No. by Vincent Bugliosi I have found there are 32 separate reasons for concluding there was no conspiracy. Here are just a few of them:
After 44 years of investigation by thousands of researchers, not one speck of credible evidence has ever surfaced that groups such as the CIA, organized crime or the military-industrial complex were behind the assassination, only that they each had a motive. And when there is no evidence of guilt, that fact, by itself, is very strong evidence of innocence. Moreover, the very thought of members of the military-industrial complex (Joint Chiefs of Staff, captains of industry) or the CIA or organized crime actually plotting to murder the President of the U.S. is surreal, the type of thing that only belongs, if at all, in a Robert Ludlum novel.
I have found 53 pieces of evidence that point irresistibly to Lee Harvey Oswald's guilt. For example, the murder weapon was Oswald's; he was the only employee who fled the Texas School Book Depository after the shooting in Dealey Plaza; 45 min. later, he killed Dallas police officer J.D. Tippit; 30 min. after that, he resisted arrest and pulled his gun on the arresting officer. What's more, during his interrogation, Oswald's efforts to construct a defense—which included denying that he owned the rifle in question (or any rifle at all)—turned out to be a string of provable lies, all of which show an unmistakable consciousness of guilt. Only in a fantasy world can you have 53 pieces of evidence against you and still be innocent. Conspiracy theorists are stuck with this reality.
Even assuming that the CIA or Mob or military-industrial complex decided "Let's murder President Kennedy," Oswald would be among the last people in the world those organizations would choose for the job. Oswald was not an expert shot and owned only a $12 mail-order rifle—both of which automatically disqualify him as a hit man. He was also a notoriously unreliable and emotionally unstable misfit who tried to commit suicide by slashing his wrists when the Soviets denied him the citizenship he sought. If the Mafia leaders, for instance, decided to kill the President of the U.S.—an act that would result in a retaliation against them of unprecedented proportions if they were discovered to be behind it—wouldn't they use a very professional, tight-lipped assassin who had a successful track record with them, someone in whom they had the highest confidence? Would they rely on someone like Oswald to commit the biggest murder in American history?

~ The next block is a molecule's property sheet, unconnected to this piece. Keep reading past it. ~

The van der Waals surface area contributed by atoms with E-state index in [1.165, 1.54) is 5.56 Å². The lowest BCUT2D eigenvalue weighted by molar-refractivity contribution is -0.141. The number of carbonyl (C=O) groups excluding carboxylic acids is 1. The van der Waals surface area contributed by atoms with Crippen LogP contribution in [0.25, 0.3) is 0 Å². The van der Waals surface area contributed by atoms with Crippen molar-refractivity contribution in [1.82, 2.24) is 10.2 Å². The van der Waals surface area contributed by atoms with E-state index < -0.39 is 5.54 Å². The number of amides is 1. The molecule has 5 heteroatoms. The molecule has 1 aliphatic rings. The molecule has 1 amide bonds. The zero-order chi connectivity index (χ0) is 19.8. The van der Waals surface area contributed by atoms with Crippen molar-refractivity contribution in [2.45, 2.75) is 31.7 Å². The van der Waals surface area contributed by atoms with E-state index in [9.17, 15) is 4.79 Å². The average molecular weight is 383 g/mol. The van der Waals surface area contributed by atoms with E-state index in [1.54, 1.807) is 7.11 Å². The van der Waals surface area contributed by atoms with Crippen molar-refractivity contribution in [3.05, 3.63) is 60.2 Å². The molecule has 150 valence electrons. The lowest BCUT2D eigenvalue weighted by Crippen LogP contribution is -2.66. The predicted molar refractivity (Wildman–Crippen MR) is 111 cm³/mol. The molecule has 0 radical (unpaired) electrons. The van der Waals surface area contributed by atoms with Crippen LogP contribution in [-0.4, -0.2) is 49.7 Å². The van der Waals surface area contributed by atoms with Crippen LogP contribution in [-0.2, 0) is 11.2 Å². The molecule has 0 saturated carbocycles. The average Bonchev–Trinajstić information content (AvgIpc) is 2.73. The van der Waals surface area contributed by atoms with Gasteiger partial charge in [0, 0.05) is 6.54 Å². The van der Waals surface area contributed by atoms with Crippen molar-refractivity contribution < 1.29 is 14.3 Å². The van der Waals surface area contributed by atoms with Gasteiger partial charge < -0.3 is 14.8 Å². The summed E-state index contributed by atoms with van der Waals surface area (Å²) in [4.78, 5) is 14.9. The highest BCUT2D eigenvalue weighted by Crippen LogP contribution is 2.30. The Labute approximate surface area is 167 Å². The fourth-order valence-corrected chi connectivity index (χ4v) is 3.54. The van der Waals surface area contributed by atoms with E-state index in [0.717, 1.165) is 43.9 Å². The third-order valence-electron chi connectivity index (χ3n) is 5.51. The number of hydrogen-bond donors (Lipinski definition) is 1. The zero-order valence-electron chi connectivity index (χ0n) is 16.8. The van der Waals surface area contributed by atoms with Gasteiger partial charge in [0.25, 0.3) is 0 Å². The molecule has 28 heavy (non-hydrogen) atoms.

But let's assume, just for the sake of argument, that the cia or Mob decided to kill Kennedy and also decided that Oswald should do the job. It still doesn't make any sense. After Oswald shot Kennedy and left the book depository, one of two things would have happened, the less likely of which is that a car would have been waiting for him to help him escape down to Mexico or wherever. The conspirators certainly wouldn't want their killer to be apprehended and interrogated by the authorities. But the more likely thing by far is that the car would have driven Oswald to his death. Instead, we know that Oswald was out on the street with $13 in his pockets, attempting to flag down buses and cabs. What does that fact, alone, tell you?
Three people can keep a secret but only if two are dead. Yet we are asked to believe that in 44 years, not one word of the vast alleged conspiracy, not one syllable, has ever leaked out. Additionally, the motorcade route in Dallas, which took the President right beneath Oswald's window, wasn't even selected until Nov. 18, just four days before the assassination. Surely no rational person can believe a group like the CIA or the Mob would hatch its conspiracy with Oswald to kill Kennedy within only four days of the President's trip to Dallas.
To this day, the overwhelming majority of the American people (75%) have bought into the conspiracy idea. Their reasons vary widely: general mistrust of government; the desire to imbue Kennedy's death with deeper meaning than a random act of violence or a simple relish for intrigue. Despite the total lack of evidence, the story of a J.F.K. assassination conspiracy has captivated the nation for the past half-century and is likely to do so for many years to come.